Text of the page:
Graphic Art

In his new book, “Airline Visual Identity 1945-1975,” Matthias C. Hühne captures the grandeur of travel in an era when passengers dressed up for their journeys. The large-format book features airplanes, world destinations, animals, flags and events through gorgeous photography, illustration and graphic design that really exemplified the glamour and luxury of airline travel. Looking at these stylish visions of Hawaii to Miami, London to Japan, it’s clear how this kind of advertising sold plane tickets.

The pages are filled with the visual language of several airlines—Pan Am, TWA, Japan Air Lines, American Airlines, Continental, Lufthansa, United and more. Each chapter reveals the imagery associated with the airline with a focus on the printed items: posters, tickets, and timetables, and details emerge that reveal a larger historical context of the evolution of air travel. (For example, Pan Am launched the first 707 Boeing when only 10% of Americans had been on a commercial flight.)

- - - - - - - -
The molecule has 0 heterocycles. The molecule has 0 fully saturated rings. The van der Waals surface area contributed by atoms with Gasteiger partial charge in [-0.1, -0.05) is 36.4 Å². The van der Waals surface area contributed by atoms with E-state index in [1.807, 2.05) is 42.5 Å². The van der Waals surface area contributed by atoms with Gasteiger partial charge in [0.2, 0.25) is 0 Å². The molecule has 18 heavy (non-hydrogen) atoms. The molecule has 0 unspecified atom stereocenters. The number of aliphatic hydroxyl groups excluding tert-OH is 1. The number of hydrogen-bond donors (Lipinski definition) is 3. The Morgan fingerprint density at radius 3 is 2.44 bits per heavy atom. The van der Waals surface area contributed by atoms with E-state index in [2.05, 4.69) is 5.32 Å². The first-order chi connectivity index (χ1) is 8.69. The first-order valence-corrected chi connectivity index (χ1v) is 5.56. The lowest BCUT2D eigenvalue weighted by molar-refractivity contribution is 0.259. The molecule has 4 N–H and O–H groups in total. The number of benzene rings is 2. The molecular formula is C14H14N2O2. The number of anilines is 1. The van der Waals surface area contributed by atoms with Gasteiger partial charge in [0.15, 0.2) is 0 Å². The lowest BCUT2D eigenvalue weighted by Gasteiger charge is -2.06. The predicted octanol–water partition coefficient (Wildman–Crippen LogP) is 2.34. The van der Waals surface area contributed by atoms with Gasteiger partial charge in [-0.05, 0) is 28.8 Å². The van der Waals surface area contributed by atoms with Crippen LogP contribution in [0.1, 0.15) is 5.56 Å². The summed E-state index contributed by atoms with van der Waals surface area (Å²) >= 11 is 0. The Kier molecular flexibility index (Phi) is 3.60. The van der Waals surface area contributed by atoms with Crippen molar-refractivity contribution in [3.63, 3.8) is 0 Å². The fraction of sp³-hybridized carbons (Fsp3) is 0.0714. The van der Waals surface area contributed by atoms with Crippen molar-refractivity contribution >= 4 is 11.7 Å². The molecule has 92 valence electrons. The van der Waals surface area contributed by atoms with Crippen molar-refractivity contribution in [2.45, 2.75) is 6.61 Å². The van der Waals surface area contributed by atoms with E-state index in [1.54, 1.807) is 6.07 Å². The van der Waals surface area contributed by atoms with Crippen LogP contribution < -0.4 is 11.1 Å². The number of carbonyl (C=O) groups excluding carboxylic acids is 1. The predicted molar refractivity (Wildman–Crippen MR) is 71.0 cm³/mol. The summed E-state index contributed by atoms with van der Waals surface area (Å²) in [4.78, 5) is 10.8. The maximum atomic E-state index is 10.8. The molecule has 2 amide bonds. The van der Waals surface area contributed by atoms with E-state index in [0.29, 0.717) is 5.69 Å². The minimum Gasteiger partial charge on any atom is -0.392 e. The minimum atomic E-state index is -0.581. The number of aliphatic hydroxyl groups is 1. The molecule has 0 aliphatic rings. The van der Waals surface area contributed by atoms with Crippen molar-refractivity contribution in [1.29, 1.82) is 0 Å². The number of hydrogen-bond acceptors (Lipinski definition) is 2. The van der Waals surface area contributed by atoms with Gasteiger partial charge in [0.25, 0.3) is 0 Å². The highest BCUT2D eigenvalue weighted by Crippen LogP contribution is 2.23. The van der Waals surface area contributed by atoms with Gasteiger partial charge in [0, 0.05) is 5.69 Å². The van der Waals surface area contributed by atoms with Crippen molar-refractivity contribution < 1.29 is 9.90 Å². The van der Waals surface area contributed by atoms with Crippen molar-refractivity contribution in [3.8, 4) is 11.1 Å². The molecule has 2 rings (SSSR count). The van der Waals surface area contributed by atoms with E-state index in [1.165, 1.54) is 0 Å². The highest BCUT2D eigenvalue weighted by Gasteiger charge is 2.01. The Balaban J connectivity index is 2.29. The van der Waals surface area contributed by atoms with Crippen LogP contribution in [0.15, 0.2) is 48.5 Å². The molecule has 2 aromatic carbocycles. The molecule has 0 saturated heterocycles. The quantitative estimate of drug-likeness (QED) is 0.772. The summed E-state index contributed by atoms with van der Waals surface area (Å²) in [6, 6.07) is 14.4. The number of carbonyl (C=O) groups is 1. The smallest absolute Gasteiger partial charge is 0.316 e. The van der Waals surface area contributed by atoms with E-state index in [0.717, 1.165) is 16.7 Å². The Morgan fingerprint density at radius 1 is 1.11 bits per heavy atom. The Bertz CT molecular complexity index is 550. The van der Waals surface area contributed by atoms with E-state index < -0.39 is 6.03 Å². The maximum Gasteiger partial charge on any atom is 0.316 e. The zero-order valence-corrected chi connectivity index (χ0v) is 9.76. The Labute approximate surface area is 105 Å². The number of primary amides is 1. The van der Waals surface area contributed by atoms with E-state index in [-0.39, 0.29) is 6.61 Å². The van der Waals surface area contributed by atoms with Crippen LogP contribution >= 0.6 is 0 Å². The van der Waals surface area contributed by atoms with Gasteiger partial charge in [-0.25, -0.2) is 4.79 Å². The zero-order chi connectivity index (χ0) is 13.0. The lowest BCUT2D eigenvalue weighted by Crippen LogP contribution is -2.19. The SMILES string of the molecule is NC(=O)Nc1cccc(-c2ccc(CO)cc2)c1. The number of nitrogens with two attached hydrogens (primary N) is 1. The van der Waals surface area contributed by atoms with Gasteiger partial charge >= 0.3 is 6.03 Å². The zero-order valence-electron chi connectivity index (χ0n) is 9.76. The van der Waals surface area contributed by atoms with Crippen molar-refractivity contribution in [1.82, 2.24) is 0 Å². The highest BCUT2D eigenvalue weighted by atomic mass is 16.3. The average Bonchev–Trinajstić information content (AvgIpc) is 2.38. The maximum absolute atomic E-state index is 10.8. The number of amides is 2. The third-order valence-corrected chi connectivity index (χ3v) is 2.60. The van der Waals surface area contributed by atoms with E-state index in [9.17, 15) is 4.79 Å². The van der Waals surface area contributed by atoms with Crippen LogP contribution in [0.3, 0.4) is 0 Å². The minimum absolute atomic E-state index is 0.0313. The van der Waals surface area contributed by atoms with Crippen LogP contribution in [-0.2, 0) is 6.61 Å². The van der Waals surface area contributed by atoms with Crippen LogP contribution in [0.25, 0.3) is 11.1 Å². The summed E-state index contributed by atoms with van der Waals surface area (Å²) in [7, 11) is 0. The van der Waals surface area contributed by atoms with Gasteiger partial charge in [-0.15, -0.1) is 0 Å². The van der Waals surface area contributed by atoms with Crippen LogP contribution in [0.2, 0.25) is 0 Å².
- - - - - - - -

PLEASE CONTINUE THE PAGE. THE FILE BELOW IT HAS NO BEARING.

Arguably no other book has been produced with such technical sophistication in recent years. It provides an unprecedented outline of the development of the visual identities of thirteen pioneering airlines, combining innovative research and stunning, museum-like presentations of hundreds of spectacular aviation posters, other illustrations and photos.

To reproduce all of the images as precisely as possible, a total of seventeen different colors, five different varnishes, and two different methods of foil printing and embossing were used. The result is a book of exceptional vivacity that pushes the limits of modern art printing technology.

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